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Property Keyed to Merrill
Penn Central Transportation Company v. City of New York
Citation:484 U.S. 104
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*Case Brief Anatomy includes: Brief Prologue, Complete Case Brief, Brief Epilogue
- The Brief Prologue provides necessary case brief introductory information and includes:
- Topic: Identifies the topic of law and where this case fits within your course outline.
- Parties: Identifies the cast of characters involved in the case.
- Procedural Posture & History: Shares the case history with how lower courts have ruled on the matter.
- Case Key Terms, Acts, Doctrines, etc.: A case specific Legal Term Dictionary.
- Case Doctrines, Acts, Statutes, Amendments and Treatises: Identifies and Defines Legal Authority used in this case.
- The Case Brief is the complete case summarized and authored in the traditional Law School I.R.A.C. format. The Pro case brief includes:
- Brief Facts: A Synopsis of the Facts of the case.
- Rule of Law: Identifies the Legal Principle the Court used in deciding the case.
- Facts: What are the factual circumstances that gave rise to the civil or criminal case? What is the relationship of the Parties that are involved in the case. Review the Facts of this case here:
The plaintiff, Penn Central, owns Grand Central Terminal, and a number of other properties in that area of Manhattan. On August 2, 1967, Grand Central Terminal was designated a landmark, pursuant to the New York City Landmark Preservation Law, following a public hearing. Although opposed to this designation, Penn central did not seek judicial review. On January 22, 1968, Penn Central, in an effort to increase its income, entered into a renewable fifty-year lease with a third party to construct a multistory office building above the terminal. Penn Central was to be paid one million annually during construction and, at least, three million annually thereafter. Penn Central and the third party applied for permission to construct the office building atop Grand Central Terminal, submitting two separate plans. The first plan, provided for the construction of a fifty-five story office building weaved into the existing facade of Grand Central Terminal. The second plan, provided for construction of a fifty-three story office building, but called tearing down a portion of Grand Central Terminal and stripping the facade off another area of it. Both plans were rejected, the first plan received sympathetic treatment, but was denied on the grounds that the massive structure would overpower Grand Central Terminal reducing the landmark to the status of a curiosity. The second plan was summarily rejected as totally inconsistent with preserving a landmark. Penn Central did not seek judicial review of the denial of either plan, and, instead filed suit against the defendant, New York City, on the grounds that the New York City Landmark Preservation Law affected a “taking” of their property.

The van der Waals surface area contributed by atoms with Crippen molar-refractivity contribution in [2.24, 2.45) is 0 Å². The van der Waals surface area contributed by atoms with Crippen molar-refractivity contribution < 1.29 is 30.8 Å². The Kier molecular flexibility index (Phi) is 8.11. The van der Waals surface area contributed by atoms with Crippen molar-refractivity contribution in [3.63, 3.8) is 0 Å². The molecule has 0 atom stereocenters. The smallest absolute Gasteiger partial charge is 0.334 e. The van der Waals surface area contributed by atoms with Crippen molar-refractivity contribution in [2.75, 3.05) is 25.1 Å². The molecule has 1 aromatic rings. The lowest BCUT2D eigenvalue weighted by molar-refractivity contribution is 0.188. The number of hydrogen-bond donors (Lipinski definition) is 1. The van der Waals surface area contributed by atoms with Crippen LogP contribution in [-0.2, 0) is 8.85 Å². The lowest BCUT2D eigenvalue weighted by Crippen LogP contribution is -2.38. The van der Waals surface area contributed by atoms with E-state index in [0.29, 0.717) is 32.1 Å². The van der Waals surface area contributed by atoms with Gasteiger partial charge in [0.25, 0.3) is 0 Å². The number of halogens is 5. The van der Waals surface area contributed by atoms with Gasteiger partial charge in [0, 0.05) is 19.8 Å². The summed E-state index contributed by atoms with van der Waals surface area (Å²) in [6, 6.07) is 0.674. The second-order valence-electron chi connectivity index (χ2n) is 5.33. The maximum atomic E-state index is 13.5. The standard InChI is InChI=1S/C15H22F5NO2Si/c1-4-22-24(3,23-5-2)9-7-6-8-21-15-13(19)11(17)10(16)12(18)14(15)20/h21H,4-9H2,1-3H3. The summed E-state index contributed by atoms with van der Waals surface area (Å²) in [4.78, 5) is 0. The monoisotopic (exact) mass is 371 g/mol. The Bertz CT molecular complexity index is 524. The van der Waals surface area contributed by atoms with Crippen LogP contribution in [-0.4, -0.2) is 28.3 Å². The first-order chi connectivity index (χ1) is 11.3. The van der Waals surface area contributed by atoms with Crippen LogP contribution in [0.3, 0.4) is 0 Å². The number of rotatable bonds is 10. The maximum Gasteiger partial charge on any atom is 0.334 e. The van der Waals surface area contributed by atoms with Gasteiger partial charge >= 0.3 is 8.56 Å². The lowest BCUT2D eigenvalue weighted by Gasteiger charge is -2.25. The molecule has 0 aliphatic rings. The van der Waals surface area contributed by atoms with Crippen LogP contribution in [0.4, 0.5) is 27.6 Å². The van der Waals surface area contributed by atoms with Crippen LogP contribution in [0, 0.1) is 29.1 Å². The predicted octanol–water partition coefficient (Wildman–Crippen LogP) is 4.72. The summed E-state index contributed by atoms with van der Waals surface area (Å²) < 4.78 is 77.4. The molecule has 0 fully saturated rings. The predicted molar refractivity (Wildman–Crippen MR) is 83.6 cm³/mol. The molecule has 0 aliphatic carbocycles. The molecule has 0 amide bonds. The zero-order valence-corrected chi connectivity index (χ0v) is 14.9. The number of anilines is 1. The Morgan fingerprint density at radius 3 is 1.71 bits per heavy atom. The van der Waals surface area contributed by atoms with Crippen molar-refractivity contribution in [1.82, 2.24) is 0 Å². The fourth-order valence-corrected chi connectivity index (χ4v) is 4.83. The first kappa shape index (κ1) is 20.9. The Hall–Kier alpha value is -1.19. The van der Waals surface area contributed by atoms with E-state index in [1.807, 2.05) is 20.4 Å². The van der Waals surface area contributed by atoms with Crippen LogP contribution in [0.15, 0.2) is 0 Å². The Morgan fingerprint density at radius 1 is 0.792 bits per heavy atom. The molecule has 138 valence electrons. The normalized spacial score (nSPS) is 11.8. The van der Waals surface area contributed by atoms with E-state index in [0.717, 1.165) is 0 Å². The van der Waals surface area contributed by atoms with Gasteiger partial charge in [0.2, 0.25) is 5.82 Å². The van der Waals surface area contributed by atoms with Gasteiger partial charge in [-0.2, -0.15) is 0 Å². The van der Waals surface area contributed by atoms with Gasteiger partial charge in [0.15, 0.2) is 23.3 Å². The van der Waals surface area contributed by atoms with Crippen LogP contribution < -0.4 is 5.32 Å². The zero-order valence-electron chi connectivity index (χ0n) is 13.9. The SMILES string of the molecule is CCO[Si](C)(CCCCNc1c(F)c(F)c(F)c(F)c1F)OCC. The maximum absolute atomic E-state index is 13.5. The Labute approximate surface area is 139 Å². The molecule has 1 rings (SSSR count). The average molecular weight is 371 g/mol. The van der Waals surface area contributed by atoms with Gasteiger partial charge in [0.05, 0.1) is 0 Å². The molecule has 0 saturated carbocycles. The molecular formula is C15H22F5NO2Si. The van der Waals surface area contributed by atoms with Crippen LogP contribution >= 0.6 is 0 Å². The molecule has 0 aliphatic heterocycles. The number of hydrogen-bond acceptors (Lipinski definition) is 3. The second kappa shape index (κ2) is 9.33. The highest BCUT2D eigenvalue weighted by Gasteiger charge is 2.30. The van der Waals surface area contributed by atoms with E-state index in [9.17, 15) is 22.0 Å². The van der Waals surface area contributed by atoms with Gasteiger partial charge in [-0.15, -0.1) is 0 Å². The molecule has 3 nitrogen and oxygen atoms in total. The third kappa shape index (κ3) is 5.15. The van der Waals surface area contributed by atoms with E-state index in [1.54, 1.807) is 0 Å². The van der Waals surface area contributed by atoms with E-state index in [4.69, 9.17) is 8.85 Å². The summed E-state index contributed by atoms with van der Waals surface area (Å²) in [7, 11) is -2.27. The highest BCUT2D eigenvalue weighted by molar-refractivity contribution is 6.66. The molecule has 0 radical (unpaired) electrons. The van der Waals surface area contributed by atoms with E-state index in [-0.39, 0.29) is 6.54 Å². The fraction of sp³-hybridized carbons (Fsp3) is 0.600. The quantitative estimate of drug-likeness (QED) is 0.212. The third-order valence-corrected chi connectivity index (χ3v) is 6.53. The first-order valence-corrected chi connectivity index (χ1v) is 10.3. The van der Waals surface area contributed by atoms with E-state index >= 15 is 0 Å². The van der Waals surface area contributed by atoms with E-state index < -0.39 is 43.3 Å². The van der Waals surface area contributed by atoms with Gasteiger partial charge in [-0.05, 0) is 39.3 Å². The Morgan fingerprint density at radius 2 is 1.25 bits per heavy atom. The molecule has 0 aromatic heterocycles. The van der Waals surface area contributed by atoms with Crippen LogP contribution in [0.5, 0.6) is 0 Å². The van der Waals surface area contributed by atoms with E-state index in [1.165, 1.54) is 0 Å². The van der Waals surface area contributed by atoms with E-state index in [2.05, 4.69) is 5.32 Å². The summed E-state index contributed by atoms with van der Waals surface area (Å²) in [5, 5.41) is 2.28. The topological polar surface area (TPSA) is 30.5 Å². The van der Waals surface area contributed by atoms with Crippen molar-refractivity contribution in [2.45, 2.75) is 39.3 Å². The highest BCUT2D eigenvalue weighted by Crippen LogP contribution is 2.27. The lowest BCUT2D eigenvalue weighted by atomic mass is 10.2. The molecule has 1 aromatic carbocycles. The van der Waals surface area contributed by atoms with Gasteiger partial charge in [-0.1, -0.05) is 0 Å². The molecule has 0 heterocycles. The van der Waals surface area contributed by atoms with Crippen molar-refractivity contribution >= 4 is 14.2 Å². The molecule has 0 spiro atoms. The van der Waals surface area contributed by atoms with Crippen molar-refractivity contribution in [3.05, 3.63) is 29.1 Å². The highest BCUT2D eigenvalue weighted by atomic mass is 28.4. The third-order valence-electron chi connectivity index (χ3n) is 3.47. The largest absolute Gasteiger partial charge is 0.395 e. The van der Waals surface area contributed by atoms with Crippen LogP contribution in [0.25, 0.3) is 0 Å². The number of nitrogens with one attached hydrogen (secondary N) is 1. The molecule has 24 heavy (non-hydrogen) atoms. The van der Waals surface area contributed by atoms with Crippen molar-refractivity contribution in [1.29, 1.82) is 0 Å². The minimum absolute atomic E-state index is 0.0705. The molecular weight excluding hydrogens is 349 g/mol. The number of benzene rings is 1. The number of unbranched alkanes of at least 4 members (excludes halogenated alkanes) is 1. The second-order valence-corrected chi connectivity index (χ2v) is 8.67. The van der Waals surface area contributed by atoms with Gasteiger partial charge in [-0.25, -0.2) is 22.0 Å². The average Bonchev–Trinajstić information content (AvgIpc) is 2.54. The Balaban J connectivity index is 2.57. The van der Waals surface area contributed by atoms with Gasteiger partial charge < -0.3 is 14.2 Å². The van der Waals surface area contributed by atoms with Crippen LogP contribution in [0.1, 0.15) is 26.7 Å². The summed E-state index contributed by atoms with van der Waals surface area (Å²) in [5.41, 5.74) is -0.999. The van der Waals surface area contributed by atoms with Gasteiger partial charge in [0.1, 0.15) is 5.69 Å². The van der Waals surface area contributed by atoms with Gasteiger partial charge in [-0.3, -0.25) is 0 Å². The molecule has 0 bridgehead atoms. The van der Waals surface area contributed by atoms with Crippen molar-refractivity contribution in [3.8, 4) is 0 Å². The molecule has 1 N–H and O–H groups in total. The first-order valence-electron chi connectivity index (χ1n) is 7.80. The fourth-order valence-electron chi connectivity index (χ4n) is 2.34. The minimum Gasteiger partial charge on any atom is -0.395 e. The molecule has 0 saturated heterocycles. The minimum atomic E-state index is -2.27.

- Issue(s): Lists the Questions of Law that are raised by the Facts of the case.
- Holding: Shares the Court's answer to the legal questions raised in the issue.
- Concurring / Dissenting Opinions: Includes valuable concurring or dissenting opinions and their key points.
- Reasoning and Analysis: Identifies the chain of argument(s) which led the judges to rule as they did.
- The Brief Prologue closes the case brief with important forward-looking discussion and includes:
- Policy: Identifies the Policy if any that has been established by the case.
- Court Direction: Shares where the Court went from here for this case.